Grizzly Man

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This article is more than 9 years old.

OK, not really, but it sure felt that way. I was in a funk. The slurpy voices of self-doubt ("you have nothing original to say, nothing authentic to contribute!") were sucking me down into the quicksand of creative paralysis. My friends were throwing out lifelines like "disorientation is an inevitable part of your process." Ugh. So I went to the movies. It seemed fitting to choose a film about a man who was devoured by bears since that described the exact sensation in my head.

Grizzly Man is Werner Herzog's documentary about Timothy Treadwell, a well-meaning but deluded "protector" of wild grizzly bears. A failed actor with a history of alcohol abuse, Treadwell sought salvation in Alaska where he lived among the grizzlies, alone and unarmed, for 13 summers. He observed and interacted with them peacefully until October 2003, when a hungry bear ate him. The bear also killed his girlfriend, Amie Huguenard, who picked that unfortunate summer to accompany him. Treadwell documented his many bear encounters with a hand-held video camera, and captured, most astonishingly, his own brutal death. Though he had no time to get the lens cap off, he did manage to push "record" before his arm was ripped off in the fatal attack.

Werner Herzog gained access to that grisly tape and the 100 hours of film footage Treadwell left behind. In the hands of a lesser filmmaker, the result could have been simply a sensational story about a wide-eyed, troubled man done in by nature. Instead, Herzog uses documentary film portraiture to examine an infuriatingly brave and romantic man in naive pursuit of a utopian coexistence with a dangerous predator -- and to examine fundamental tensions in human nature. Especially in our essential quest to find/create meaning out of our lives.

It turns out Timothy Treadwell was a decent videographer. Herzog incorporates much of his handiwork, and a few nuggets are so gorgeous and uniquely intimate, you gain a sense of what kept him out in the wilderness for months on end. He also talks non-stop to the camera, sometimes ecstatically (about the bears), sometimes vulnerably (about himself), and oftentimes angrily (humans, God, the National Park Service). He has an innocent's rhapsodic view of nature, all romance and benevolence, and lives out his Waldensesque principles with glee -- he undergoes great hardships without complaint, and is genuinely loving with the bears. But where he sees cosmic harmony, Herzog does not. The filmmaker muses in voiceover "I believe the common character of the universe is hostility, chaos and murder." Herzog's outlook is as bleak as Treadwell's is idealistic, and the tension between these two worldviews is fascinating.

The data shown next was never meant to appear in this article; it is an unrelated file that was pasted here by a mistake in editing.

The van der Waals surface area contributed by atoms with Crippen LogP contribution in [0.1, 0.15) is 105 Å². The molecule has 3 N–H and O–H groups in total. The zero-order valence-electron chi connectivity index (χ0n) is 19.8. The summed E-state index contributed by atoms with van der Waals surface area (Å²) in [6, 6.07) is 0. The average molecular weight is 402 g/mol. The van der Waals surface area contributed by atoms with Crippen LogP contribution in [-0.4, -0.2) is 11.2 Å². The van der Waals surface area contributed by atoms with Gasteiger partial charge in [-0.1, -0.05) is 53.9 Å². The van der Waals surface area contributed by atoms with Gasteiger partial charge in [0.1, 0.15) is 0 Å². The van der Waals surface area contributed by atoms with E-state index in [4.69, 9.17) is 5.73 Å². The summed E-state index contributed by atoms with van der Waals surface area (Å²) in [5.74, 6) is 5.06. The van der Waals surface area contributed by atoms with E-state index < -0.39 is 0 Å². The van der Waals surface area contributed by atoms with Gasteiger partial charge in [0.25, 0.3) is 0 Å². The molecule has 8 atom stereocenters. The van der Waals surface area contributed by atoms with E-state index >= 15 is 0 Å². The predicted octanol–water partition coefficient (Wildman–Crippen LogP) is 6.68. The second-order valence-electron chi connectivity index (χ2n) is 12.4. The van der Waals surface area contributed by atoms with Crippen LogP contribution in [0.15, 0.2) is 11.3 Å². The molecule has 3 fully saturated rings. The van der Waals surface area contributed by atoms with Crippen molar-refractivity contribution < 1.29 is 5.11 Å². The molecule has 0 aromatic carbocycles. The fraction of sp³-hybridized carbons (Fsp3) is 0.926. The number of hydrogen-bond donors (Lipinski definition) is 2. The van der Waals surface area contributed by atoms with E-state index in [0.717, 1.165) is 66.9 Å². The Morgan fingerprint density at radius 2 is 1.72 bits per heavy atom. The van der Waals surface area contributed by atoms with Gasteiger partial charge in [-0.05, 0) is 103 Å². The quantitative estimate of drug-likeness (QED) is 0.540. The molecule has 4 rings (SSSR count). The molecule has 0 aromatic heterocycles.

Herzog treats his subject with skepticism, but he is also sincerely respectful. His examination of what drove this man becomes deeper and kinder as we get closer to the moment of death. And here is what makes Herzog such a master craftsman: We don't see the attack. We don't even hear it. What we see instead is the director listening to Treadwell's death-tape on headphones. And as Herzog, the skeptic, becomes visibly shaken and pleads that the tape be destroyed, we can only imagine the gruesome things he alone has heard. What follows after this extraordinary moment is an uncommented-upon scene from Treadwell's old footage, a bear fight in progress, some sort of mating ritual, and as the bears rip into each other with their claws and teeth, we see, we feel, we understand what happened to Treadwell. It is just two long shots coupled together, but it is a brilliant construction. I wept openly, feeling as though I had witnessed his death firsthand.

This is no nature film, my friends, it's a film about human nature. And its questions haunt long after the credits roll.